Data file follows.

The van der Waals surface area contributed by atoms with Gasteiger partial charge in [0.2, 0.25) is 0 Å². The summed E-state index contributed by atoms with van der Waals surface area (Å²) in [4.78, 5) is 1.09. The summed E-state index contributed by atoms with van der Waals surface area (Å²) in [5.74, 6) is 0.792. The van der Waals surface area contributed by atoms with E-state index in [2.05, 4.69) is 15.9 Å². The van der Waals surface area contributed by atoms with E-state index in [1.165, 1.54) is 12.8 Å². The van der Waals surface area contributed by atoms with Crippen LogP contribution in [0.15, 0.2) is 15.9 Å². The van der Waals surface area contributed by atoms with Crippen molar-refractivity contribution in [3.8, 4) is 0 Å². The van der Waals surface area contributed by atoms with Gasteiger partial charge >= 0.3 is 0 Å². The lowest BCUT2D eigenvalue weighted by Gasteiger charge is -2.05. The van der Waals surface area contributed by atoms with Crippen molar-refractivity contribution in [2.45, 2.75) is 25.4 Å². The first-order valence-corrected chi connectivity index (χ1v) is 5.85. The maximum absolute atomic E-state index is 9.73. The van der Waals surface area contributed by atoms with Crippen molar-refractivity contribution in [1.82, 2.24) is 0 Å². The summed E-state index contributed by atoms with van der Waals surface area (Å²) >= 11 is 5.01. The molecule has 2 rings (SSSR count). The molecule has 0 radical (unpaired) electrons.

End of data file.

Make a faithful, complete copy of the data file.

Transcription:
The van der Waals surface area contributed by atoms with Gasteiger partial charge in [0.2, 0.25) is 0 Å². The summed E-state index contributed by atoms with van der Waals surface area (Å²) in [4.78, 5) is 1.09. The summed E-state index contributed by atoms with van der Waals surface area (Å²) in [5.74, 6) is 0.792. The van der Waals surface area contributed by atoms with E-state index in [2.05, 4.69) is 15.9 Å². The van der Waals surface area contributed by atoms with E-state index in [1.165, 1.54) is 12.8 Å². The van der Waals surface area contributed by atoms with Crippen LogP contribution in [0.15, 0.2) is 15.9 Å². The van der Waals surface area contributed by atoms with Crippen molar-refractivity contribution in [3.8, 4) is 0 Å². The van der Waals surface area contributed by atoms with Gasteiger partial charge >= 0.3 is 0 Å². The lowest BCUT2D eigenvalue weighted by Gasteiger charge is -2.05. The van der Waals surface area contributed by atoms with Crippen molar-refractivity contribution in [2.45, 2.75) is 25.4 Å². The first-order valence-corrected chi connectivity index (χ1v) is 5.85. The maximum absolute atomic E-state index is 9.73. The van der Waals surface area contributed by atoms with Crippen molar-refractivity contribution in [1.82, 2.24) is 0 Å². The summed E-state index contributed by atoms with van der Waals surface area (Å²) >= 11 is 5.01. The molecule has 2 rings (SSSR count). The molecule has 0 radical (unpaired) electrons.